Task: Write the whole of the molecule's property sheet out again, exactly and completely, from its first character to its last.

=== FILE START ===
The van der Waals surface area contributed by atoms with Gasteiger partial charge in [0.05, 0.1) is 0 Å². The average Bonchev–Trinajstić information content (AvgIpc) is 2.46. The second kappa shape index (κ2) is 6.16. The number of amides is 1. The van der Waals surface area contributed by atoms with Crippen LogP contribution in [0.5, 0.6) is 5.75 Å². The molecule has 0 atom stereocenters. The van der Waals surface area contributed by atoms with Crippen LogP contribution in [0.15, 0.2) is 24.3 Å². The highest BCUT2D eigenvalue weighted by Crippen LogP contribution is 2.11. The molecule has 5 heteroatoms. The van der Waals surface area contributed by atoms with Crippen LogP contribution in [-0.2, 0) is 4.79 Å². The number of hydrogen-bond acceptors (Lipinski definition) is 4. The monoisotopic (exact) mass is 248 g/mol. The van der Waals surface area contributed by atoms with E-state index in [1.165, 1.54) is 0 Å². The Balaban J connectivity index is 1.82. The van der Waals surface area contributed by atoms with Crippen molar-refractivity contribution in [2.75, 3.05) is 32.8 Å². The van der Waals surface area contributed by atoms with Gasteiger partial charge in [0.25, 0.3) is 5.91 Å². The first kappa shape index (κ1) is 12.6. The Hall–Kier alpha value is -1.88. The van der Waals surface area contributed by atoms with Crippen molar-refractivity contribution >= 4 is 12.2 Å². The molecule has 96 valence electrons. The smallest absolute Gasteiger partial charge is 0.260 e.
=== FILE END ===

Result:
The van der Waals surface area contributed by atoms with Gasteiger partial charge in [0.05, 0.1) is 0 Å². The average Bonchev–Trinajstić information content (AvgIpc) is 2.46. The second kappa shape index (κ2) is 6.16. The number of amides is 1. The van der Waals surface area contributed by atoms with Crippen LogP contribution in [0.5, 0.6) is 5.75 Å². The molecule has 0 atom stereocenters. The van der Waals surface area contributed by atoms with Crippen LogP contribution in [0.15, 0.2) is 24.3 Å². The highest BCUT2D eigenvalue weighted by Crippen LogP contribution is 2.11. The molecule has 5 heteroatoms. The van der Waals surface area contributed by atoms with Crippen LogP contribution in [-0.2, 0) is 4.79 Å². The number of hydrogen-bond acceptors (Lipinski definition) is 4. The monoisotopic (exact) mass is 248 g/mol. The van der Waals surface area contributed by atoms with E-state index in [1.165, 1.54) is 0 Å². The Balaban J connectivity index is 1.82. The van der Waals surface area contributed by atoms with Crippen molar-refractivity contribution in [2.75, 3.05) is 32.8 Å². The van der Waals surface area contributed by atoms with Gasteiger partial charge in [0.25, 0.3) is 5.91 Å². The first kappa shape index (κ1) is 12.6. The Hall–Kier alpha value is -1.88. The van der Waals surface area contributed by atoms with Crippen molar-refractivity contribution >= 4 is 12.2 Å². The molecule has 96 valence electrons. The smallest absolute Gasteiger partial charge is 0.260 e.